Nowadays, journalism attests a country’s level of wealth and technology, because since it was created it was reserved to aristocratic people: in 1556 in Venice, the government published as the first monthly newspaper “Notizie Scritte” that cost one gazzetta, from which derives the modern name of Italian monthlies. So we can say that journalism was born in Italy, more specifically in the Republic of Venice. Only between the 16th and 17th centuries, we can find the first traces of written news in France and England.
How was the news printed? History tells us that the first type of printing was introduced in Europe by Johannes Gutenberg who printed the first edition of the Bible in moveable type in 1455.
This method and the following ones were used until the first Industrial Revolution in the 19th century, when they were replaced by the Rotary press, the first offset printing which allowed a larger quantity of printed newspapers as the world population increased. After the Inkjet and Digital printing, the press remained the same for about half a century, but the population did not. In a world which is constantly changing, printing is not sufficient enough to extend the increasing demand of news. The evolution of the Internet at the beginning of the 21st century is a milestone in human development; by spreading information it makes revolutionary changes.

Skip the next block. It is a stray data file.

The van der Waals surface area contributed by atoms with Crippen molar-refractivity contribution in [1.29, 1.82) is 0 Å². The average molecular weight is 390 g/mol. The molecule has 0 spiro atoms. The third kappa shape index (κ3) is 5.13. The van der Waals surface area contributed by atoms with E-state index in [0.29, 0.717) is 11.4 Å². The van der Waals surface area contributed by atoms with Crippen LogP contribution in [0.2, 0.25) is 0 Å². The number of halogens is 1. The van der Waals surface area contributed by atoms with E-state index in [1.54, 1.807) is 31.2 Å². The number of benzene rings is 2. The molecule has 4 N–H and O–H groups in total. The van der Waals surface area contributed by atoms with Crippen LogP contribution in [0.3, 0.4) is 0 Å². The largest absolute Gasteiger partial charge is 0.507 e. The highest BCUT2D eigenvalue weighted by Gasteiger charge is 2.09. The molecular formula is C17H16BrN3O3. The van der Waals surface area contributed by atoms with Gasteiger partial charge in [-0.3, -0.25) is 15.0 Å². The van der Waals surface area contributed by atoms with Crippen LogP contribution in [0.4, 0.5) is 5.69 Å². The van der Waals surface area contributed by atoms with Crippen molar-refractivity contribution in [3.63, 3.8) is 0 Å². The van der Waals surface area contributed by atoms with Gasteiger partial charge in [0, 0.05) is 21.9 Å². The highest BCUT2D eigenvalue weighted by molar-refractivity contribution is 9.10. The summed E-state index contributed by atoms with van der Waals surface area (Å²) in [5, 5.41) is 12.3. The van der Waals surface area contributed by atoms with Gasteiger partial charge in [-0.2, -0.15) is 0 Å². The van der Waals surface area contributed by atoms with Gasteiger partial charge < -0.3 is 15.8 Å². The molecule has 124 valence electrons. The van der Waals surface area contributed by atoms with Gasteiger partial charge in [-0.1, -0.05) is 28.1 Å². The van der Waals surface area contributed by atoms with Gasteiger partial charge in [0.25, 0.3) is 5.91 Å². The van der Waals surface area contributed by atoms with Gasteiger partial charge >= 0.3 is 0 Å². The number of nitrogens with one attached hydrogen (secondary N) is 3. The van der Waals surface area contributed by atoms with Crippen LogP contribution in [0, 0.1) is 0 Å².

Just think of the power of social networks: a politician who is on Twitter or Facebook, for example, has more chances to be elected than one who is not; moreover, there are some areas around the planet where the population would not know what is happening in the rest of the world if they did not check social media or online newspapers. As many studies have confirmed, the increase of the popularity of social media is justified by two circumstances:
- the growth of the world population;
- in a constantly changing world, social networks are more consulted than newspapers.
For all these reasons, the most important news organizations have made their way through the Internet, where it is possible to read articles at a nominal fee.